I’m not going to try to fill in all the background required for a full understanding of this post, so feel free to send a few questions my way about some of the points in this interesting interview in the Aiken Standard with South Carolina State Ports Authority head Jim Newsome: S.C. Ports Authority’s Newsome reflects on three years as CEO and the path ahead.
I don’t know if this counts as a “candid” interview, as Newsome clearly tries to walk some tricky political tightropes here.
Still, Savannah readers might want to read the entire lengthy interview, which touches upon cruise ships, dredging, new landside port capacity, the future of shipping, and on and on.
An excerpt about the opposition in South Carolina to dredging the Savannah Harbor Expansion Project (SHEP):
Q: Harbor deepening is a top priority for Charleston, and other ports as well. Weâ€™ve seen state and federal support ramp up quickly, since we started talking about it (two years ago). Weâ€™ve also seen extensive efforts here in South Carolina to block Savannahâ€™s deepening project. Does Charlestonâ€™s commercial success depend on keeping Savannah from getting a deeper shipping channel?
A: The focus on Savannahâ€™s deepening, in my judgment, is environmental in nature. I donâ€™t see it as an effort to protect Charleston. Thatâ€™s not my take on it.
If, in a $650 million project (the cost of the Savannah River deepening project), $310 million is environmental mitigation, then there are environmental issues. One has to ask the question, have they been properly dealt with? Thatâ€™s not an area for me to focus on. The Savannah River Maritime Commission was established to look at that.
There is no doubt that the deployment of large container ships is one of the megatrends of the future in container shipping. Weâ€™ll have a … (a ship that can carry the equivalent of 14,000 20-foot containers) in this harbor in the next two years. Iâ€™m sure of that.
Harbor capability will be a defining capability for regional ports in the near future. Inland costs define where cargo goes, but having a deep harbor is a critical differentiator for a port. Thatâ€™s been a thesis central to our planning since Iâ€™ve been here.
The whole state really just coalesced behind (Charlestonâ€™s deepening) project. We really worked with purpose and persistence, and it came together.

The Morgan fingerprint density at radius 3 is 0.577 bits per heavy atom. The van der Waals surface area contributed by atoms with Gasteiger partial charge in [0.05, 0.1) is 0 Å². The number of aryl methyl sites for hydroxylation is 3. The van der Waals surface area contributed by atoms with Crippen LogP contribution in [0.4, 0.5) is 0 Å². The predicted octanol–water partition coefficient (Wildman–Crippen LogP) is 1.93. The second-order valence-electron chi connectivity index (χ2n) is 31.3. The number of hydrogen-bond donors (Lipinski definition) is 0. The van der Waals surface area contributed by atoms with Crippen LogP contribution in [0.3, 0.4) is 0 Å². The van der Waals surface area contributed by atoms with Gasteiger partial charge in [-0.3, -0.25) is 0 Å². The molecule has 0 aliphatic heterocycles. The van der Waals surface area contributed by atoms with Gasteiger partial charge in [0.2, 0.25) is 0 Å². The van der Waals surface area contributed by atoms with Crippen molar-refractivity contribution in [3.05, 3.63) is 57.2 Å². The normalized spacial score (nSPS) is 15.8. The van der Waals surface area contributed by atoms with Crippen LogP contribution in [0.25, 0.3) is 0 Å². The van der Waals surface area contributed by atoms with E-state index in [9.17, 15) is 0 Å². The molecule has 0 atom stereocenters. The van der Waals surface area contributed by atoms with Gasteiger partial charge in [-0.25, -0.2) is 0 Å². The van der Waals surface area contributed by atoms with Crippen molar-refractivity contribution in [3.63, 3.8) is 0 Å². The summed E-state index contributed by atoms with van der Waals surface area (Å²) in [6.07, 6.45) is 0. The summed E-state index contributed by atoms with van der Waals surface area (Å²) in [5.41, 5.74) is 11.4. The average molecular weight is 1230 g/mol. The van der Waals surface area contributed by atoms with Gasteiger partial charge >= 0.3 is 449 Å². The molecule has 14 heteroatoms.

Q: In the background, thereâ€™s still the plan for Jasper (a massive bi-state container terminal planned on the Savannah River in Jasper County), which the SPA supports, but thatâ€™s all tied up in the Savannah River deepening, where do we put the dredging material, and all that business. Can South Carolina officials fairly take the position that Jasper only works with a 50-foot-deep Savannah River, but the river shouldnâ€™t be deepened to 47 feet for the Port of Savannah? Itâ€™s the same river.
A: There is a case to be made that the current (Port of Savannah) deepening could preclude a further deepening up to the Jasper terminal. Iâ€™m not saying that authoritatively, but Iâ€™m saying thatâ€™s a concern.
I think, from just the port business, why would we argue for a 50-foot harbor in Charleston if we didnâ€™t think that was a necessary standard for the East Coast?
We are not the only ones saying that. New York is authorized to 50 feet, Baltimore is authorized to 50 feet, Norfolk is authorized to 50 feet, Miami is authorized to 50 feet, the Panama Canal is at 50 feet or more. Thatâ€™s not just a coincidental number.
The name of the game is to remove the tidal restrictions.
Weâ€™re talking about building the largest contiguous container terminal in North America (if Jasper is built). It seems logical to us to see what the outcome is of that (Port of Savannah) deepening, then discuss what it would take for the Jasper terminal.
Our next investment is the Navy base. From there, we move on to the next increment of capacity, be it in Jasper or somewhere else. Neither port (in South Carolina or Georgia) has got a dime in their budget for the Jasper terminal. I look forward to working on it one day.